In fact, the vast majority of people have a reaction similar to the answer given by one hotel gift shop employee to this question: “Would you be offended to learn that throughout the gift shop there were hidden security cameras watching you?” The response was, “No. As a matter of fact I would like that. It would make me feel even more secure. After all, there are already cameras in here. And if something did occur or something went missing, then I know my boss wouldn’t suspect me.”
Planning A Covert Camera System
When planning a covert surveillance application to address specific activity, it is helpful to consider the following questions:
1. Who are the suspects? Is the greatest concern visitors, customers or employees? In the latter case, it would be necessary to maintain complete silence about where equipment is hidden.
2. What is the activity? Does it happen quickly (such as an employee stealing money from the till)? The answer points to what kind of recorder to use and how much recording time is needed.
3. When is the activity occurring? If it happens at night, special pinhole cameras can be used to see in extremely low light levels — complete darkness to the human eye. Additional light can be added with infrared illuminators.
4. Where is the activity occurring, and where will the camera be in reference to the area of concern? Special telephoto micro-lenses may be needed to gather small but important details.
5. What are the goals in using covert video? A single camera can identify someone at a certain place and time. But if the objective is to collect sufficient evidence to prosecute an offender, multiple cameras may be needed to capture important elements of a crime.
While gathering details about the mission at hand, consider what should be used to contain the camera. In other words, what kind of article concealing a camera could be introduced into the environment without attracting attention? In some environments, almost anything new would be out of place. If options are limited, look for existing fixtures that could house equipment, such as posters, paintings, furniture, draperies, ceiling tile, etc.
Wireless video transmitting devices are often used to make installation of covert video fast and easy; however, some environments may have radio frequency (RF) interference, or the building may have thick concrete walls that make sending wireless signals difficult. If this is the case, look for a “3R” location — for receiving, recording and repeating. In office applications, broom closets are a perfect location. Other good 3R locations include a void behind ceiling tiles, or better yet, a desk drawer that can be locked.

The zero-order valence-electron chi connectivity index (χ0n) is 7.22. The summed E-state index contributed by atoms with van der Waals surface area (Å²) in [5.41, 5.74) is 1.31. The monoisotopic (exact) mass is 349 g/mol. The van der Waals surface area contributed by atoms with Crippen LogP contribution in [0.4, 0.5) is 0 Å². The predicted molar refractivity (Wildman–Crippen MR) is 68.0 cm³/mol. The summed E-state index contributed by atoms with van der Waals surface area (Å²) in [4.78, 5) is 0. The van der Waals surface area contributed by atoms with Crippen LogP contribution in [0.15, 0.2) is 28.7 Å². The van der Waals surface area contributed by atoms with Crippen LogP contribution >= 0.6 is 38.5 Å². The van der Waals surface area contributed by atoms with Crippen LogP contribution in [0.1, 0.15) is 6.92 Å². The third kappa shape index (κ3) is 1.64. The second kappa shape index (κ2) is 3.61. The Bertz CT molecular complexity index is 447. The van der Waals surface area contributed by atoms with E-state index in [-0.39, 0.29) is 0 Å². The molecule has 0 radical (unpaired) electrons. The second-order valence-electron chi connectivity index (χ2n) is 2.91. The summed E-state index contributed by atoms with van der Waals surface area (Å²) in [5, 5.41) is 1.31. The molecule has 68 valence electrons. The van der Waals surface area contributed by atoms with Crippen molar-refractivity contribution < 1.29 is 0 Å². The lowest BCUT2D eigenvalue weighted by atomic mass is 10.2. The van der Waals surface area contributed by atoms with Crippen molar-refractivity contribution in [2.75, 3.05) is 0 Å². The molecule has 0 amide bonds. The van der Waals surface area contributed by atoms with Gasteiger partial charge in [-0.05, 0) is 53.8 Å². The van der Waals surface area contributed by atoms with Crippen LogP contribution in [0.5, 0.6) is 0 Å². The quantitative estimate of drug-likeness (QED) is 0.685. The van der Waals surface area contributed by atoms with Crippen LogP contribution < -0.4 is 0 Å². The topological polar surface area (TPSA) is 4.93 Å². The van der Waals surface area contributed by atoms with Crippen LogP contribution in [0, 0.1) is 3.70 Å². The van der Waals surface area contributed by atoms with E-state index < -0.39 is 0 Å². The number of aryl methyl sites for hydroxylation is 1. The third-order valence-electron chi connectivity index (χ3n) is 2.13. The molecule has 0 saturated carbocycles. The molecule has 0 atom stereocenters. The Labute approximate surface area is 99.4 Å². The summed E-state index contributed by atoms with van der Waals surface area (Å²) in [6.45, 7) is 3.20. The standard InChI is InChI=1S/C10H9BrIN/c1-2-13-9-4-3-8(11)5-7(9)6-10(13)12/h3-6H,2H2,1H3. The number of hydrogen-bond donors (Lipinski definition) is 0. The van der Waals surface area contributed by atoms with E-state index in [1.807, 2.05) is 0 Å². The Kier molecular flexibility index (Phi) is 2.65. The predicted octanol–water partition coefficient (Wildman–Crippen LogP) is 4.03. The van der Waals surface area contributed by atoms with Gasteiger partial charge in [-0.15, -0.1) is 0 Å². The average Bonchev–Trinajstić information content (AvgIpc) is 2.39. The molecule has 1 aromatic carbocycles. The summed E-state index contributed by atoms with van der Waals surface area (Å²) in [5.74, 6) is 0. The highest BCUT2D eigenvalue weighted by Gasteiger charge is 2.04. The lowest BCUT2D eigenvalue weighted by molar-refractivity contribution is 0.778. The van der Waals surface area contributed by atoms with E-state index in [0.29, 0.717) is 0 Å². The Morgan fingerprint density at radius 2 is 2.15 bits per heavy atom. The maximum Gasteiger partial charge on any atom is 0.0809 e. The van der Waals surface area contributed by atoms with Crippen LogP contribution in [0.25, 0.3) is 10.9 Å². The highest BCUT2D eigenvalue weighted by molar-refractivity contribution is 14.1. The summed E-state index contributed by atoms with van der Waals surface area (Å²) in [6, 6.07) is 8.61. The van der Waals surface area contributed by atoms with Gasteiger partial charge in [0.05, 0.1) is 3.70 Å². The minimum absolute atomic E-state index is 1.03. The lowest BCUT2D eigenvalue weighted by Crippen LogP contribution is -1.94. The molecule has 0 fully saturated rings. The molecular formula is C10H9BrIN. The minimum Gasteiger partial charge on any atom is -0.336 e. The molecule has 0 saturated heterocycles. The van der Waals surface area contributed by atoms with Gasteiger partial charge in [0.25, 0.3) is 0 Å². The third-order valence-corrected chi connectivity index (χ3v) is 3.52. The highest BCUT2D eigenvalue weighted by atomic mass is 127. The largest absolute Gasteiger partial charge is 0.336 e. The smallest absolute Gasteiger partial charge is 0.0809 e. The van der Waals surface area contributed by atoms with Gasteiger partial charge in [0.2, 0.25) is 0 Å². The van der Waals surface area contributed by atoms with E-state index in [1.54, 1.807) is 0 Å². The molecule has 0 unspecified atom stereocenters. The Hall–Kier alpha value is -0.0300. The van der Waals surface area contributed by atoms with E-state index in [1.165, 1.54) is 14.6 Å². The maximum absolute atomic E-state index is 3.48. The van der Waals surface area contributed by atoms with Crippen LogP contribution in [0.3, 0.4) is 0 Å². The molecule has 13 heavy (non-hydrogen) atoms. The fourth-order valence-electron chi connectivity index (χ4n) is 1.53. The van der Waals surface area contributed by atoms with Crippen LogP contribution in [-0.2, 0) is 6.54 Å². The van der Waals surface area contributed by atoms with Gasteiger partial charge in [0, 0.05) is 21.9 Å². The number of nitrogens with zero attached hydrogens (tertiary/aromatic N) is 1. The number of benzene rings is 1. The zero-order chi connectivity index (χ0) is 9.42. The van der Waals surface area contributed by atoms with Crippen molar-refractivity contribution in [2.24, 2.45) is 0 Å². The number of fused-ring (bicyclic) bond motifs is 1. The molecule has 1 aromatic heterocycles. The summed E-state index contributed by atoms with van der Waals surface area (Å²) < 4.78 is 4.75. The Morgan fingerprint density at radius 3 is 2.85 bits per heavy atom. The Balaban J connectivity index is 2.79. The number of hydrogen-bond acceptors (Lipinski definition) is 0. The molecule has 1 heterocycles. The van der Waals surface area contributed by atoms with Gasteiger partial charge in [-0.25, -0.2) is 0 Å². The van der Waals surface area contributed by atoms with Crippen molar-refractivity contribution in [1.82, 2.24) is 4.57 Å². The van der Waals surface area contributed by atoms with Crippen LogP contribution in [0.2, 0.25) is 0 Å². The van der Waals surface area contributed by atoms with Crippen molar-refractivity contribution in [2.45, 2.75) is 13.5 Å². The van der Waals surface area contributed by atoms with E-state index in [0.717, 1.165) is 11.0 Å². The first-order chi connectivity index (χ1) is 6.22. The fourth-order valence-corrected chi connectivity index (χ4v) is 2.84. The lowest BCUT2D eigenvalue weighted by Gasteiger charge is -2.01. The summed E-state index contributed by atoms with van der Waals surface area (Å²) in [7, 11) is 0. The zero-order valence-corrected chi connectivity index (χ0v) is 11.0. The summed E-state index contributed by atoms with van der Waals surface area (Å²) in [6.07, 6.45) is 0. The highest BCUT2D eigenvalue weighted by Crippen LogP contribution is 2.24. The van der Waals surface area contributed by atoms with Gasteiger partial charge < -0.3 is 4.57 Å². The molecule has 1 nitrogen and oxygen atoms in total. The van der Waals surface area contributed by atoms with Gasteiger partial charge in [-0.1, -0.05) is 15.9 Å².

It may be desirable to repeat the signal — or to set up a system that sends a second signal that can be monitored remotely without requiring access to the area of concern or the 3R location itself, which can raise suspicion that the area is being watched. Repeating the information can be as simple as using another wireless video transmitting device that leap-frogs to a final destination, or using an IP video server connected to a LAN that allows for easy monitoring.
Finally, consider funneling opportunities. When a traditional video system is in place, leaving a dark corner or other area free from visible cameras is a tactic to “funnel” activity to where a covert system can be installed.
Whether an environment is suitable for a ready-made solution, or if a customized solution is needed, there are plenty of technology choices to serve any covert surveillance need.
• Ready-to-install covert video: Covert video options are available as wired or wireless devices, pre-packaged in many different forms. For wired devices, consider something that people naturally expect to have wires, such as exit signs, flood lights, fire alarms, PIR sensors, loud speakers, ceiling speakers, motion lights or computer speakers. For wireless devices, consider items that normally use 120 volts of power, such as clock radios, air purifiers or boom boxes. The covert surveillance gear inside the enclosure shares the power pulled by the device. The installation of a wireless device consists merely of setting it down and plugging it in. The video signal is then sent to a receiver, where it can be monitored and recorded remotely. There are also self-contained surveillance devices that have a camera, power and recorder all in one package.